Is it worth marrying for money ?

Is it worth marrying for money ?

Most of us marry for love, but tying the knot still brings financial advantages too. It’s commonly believed that co-habitees have the same rights as married couples but in fact this isn’t the case.

The Government plans to introduce a married person’s tax break in April 2015. Rather than rewarding all married people with a higher tax allowance, the marriage transferable tax allowance will permit married couples and civil partners to transfer up to £1,050 of their personal allowance to their partner. This is only available where neither person is a higher rate tax payer.

Some married people already benefit from an income tax break. If either person was born before April 1935, they are entitled to the married couple’s allowance. The maximum allowance in tax year 2014/15 is £8,165.

There are Capital Gains Tax (CGT) advantages too. CGT is payable at 18%, or 28% if your income pushes you into the higher tax rate bands on gains you make in excess of the annual exempt amount (£11,000 in 2014/15). Married couples and civil partners can transfer assets to each other without triggering a CGT charge. This means they can take advantage of both their annul allowances to reduced tax liability.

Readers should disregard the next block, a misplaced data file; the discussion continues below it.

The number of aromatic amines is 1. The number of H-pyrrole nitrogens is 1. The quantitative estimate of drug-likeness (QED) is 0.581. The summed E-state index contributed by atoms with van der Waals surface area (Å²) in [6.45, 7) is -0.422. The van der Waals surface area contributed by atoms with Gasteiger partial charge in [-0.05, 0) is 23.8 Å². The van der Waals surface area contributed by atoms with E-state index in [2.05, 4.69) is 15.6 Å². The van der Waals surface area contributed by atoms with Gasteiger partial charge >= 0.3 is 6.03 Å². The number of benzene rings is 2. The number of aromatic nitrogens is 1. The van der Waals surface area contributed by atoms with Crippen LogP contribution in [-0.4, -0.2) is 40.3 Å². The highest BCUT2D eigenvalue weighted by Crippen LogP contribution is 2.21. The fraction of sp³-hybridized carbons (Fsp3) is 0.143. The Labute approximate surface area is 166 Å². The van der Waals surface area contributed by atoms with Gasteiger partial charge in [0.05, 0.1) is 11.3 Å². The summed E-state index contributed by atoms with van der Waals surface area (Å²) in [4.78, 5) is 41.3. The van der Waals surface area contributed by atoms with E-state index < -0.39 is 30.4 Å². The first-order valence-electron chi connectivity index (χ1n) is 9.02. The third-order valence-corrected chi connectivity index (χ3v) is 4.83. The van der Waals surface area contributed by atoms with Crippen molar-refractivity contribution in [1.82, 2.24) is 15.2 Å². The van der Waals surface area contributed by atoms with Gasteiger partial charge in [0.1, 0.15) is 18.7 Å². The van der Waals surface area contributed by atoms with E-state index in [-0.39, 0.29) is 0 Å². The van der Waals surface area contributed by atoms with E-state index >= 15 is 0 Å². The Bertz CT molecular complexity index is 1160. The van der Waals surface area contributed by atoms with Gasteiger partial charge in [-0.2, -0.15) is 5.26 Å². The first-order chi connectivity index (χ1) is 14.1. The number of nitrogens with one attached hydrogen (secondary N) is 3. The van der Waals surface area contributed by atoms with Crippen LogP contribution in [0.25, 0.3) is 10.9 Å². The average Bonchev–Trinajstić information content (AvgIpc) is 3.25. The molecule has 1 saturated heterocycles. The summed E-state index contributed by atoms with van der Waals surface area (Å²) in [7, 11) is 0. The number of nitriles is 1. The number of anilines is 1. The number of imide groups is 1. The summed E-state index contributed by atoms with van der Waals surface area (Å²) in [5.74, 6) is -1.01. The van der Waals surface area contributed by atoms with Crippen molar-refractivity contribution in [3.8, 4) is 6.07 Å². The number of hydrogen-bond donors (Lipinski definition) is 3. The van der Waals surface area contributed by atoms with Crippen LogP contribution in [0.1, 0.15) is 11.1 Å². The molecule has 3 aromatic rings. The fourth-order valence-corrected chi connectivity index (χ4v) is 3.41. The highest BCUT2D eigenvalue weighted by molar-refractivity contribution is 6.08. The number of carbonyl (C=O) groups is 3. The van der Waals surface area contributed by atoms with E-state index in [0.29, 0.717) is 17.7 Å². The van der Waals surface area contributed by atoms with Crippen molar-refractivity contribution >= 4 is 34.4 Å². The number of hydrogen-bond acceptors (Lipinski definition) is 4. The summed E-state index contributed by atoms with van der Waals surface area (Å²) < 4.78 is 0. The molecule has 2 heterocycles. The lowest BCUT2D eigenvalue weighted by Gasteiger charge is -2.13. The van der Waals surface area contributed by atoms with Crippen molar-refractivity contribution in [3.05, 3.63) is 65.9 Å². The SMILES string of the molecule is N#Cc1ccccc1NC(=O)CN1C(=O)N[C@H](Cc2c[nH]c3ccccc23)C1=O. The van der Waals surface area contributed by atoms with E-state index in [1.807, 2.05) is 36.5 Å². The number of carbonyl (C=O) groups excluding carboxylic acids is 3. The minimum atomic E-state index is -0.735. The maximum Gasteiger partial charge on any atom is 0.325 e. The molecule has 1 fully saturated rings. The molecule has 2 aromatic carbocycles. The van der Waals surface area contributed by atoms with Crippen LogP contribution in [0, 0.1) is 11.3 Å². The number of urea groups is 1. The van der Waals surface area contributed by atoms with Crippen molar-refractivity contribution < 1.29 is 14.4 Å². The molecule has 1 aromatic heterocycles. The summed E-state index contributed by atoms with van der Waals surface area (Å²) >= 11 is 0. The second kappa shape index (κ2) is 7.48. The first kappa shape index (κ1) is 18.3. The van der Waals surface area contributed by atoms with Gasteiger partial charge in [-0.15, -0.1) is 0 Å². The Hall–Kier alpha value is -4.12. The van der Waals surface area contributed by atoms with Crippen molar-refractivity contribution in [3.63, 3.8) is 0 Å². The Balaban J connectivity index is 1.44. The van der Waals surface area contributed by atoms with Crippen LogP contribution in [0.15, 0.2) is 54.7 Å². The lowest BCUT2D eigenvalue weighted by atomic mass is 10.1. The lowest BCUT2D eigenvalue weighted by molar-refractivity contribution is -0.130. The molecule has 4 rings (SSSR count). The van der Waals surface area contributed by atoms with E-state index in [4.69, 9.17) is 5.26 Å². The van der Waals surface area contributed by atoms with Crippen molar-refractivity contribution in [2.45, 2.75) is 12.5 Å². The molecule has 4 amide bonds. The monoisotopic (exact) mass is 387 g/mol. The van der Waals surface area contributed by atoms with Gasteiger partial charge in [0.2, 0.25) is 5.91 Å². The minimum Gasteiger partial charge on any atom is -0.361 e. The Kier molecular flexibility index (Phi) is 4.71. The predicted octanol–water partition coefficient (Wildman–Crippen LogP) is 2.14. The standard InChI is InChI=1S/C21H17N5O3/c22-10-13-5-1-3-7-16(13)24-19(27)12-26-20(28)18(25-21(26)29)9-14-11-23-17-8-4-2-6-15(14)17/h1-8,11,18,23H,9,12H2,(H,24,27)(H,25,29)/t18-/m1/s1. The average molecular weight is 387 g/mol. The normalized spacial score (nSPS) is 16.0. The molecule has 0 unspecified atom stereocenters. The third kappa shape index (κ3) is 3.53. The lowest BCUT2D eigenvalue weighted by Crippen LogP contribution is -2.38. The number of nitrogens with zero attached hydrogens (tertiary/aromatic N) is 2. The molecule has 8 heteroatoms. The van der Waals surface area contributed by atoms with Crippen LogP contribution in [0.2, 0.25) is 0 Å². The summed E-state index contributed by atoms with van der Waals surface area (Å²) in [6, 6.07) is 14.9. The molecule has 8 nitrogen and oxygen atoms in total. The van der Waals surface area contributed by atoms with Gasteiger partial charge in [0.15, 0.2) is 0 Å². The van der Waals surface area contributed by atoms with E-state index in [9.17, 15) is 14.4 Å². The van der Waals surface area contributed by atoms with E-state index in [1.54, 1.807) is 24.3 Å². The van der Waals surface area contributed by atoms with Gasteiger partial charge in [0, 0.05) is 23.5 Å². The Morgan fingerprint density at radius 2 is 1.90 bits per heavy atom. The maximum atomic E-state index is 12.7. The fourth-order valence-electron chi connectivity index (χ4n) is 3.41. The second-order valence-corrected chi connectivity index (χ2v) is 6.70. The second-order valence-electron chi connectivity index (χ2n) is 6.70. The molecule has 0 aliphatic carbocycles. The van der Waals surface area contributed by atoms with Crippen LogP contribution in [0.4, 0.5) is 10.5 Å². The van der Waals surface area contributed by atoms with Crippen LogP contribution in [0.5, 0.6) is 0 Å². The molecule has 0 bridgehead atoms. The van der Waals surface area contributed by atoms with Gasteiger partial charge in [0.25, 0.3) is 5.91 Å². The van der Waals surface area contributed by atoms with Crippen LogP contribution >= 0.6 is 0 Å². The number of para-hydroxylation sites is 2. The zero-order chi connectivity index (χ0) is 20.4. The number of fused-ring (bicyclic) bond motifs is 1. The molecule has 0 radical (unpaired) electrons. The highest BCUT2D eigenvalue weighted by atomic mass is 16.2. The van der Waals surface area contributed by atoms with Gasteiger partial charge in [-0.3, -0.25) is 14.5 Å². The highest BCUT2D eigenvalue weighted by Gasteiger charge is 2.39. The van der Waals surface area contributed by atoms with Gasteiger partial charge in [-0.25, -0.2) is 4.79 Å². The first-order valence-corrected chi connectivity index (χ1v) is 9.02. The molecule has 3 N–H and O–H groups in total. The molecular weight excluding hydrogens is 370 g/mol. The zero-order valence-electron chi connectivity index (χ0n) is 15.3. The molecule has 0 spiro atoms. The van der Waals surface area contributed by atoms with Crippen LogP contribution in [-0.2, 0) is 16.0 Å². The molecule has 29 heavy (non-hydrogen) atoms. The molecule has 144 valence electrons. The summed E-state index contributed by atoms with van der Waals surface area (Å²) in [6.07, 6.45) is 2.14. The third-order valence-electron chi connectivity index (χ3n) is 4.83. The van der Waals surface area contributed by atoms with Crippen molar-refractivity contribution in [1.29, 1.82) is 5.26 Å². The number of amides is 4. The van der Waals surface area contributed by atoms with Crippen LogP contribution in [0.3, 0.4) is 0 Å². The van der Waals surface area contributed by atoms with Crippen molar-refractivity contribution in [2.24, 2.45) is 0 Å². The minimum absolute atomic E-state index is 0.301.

Pension perks
When it comes to pensions, being married has advantages also. For example, although a spouse will be eligible for a widows/widowers pension, this isn’t automatically the case if the couple aren’t married. There are often conditions that typically require the couple to be financially dependent on each other and living as if married. They also need to be free to marry, so this would exclude anyone who wasn’t discovered from a previous spouse.

But where it’s particularly advantageous to be married or in a civil partnership is if your partner uses drawdown to access their pension. A pension fund can pass tax-free to anyone at all on death before retirement but, once income is being drawn from it, it will be subject to a tax charge on death unless it passes as pension income to a surviving spouse or civil partner.

Tax planning can be complicated; it’s always a good idea to seek professional advice